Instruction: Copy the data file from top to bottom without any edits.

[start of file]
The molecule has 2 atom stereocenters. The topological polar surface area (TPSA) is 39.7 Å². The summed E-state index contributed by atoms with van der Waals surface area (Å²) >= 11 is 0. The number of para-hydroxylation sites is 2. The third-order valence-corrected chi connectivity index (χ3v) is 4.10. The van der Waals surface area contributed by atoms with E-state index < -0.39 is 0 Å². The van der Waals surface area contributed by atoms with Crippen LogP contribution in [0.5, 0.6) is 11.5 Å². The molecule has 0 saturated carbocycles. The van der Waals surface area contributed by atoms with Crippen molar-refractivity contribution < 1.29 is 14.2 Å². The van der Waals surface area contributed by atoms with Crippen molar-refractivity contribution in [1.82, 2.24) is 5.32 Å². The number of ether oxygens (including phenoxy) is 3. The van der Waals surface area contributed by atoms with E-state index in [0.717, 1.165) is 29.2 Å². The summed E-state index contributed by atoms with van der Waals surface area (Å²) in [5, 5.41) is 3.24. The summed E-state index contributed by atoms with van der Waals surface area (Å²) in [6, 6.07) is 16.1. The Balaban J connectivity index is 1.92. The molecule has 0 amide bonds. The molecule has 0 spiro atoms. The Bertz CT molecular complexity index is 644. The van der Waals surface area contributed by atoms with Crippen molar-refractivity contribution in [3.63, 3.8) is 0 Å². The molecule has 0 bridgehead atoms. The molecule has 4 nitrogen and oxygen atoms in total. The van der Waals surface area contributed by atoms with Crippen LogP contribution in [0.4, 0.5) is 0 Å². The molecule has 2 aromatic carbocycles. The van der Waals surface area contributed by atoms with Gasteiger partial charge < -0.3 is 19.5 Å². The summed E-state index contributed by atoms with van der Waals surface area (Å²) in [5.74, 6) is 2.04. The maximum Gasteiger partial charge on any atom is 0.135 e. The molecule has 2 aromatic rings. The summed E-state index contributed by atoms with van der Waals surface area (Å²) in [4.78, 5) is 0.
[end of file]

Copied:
The molecule has 2 atom stereocenters. The topological polar surface area (TPSA) is 39.7 Å². The summed E-state index contributed by atoms with van der Waals surface area (Å²) >= 11 is 0. The number of para-hydroxylation sites is 2. The third-order valence-corrected chi connectivity index (χ3v) is 4.10. The van der Waals surface area contributed by atoms with E-state index < -0.39 is 0 Å². The van der Waals surface area contributed by atoms with Crippen LogP contribution in [0.5, 0.6) is 11.5 Å². The molecule has 0 saturated carbocycles. The van der Waals surface area contributed by atoms with Crippen molar-refractivity contribution < 1.29 is 14.2 Å². The van der Waals surface area contributed by atoms with Crippen molar-refractivity contribution in [1.82, 2.24) is 5.32 Å². The number of ether oxygens (including phenoxy) is 3. The van der Waals surface area contributed by atoms with E-state index in [0.717, 1.165) is 29.2 Å². The summed E-state index contributed by atoms with van der Waals surface area (Å²) in [5, 5.41) is 3.24. The summed E-state index contributed by atoms with van der Waals surface area (Å²) in [6, 6.07) is 16.1. The Balaban J connectivity index is 1.92. The molecule has 0 amide bonds. The molecule has 0 spiro atoms. The Bertz CT molecular complexity index is 644. The van der Waals surface area contributed by atoms with Crippen molar-refractivity contribution in [3.63, 3.8) is 0 Å². The molecule has 0 bridgehead atoms. The molecule has 4 nitrogen and oxygen atoms in total. The van der Waals surface area contributed by atoms with Crippen LogP contribution in [0.4, 0.5) is 0 Å². The molecule has 2 aromatic carbocycles. The van der Waals surface area contributed by atoms with Gasteiger partial charge < -0.3 is 19.5 Å². The summed E-state index contributed by atoms with van der Waals surface area (Å²) in [5.74, 6) is 2.04. The maximum Gasteiger partial charge on any atom is 0.135 e. The molecule has 2 aromatic rings. The summed E-state index contributed by atoms with van der Waals surface area (Å²) in [4.78, 5) is 0.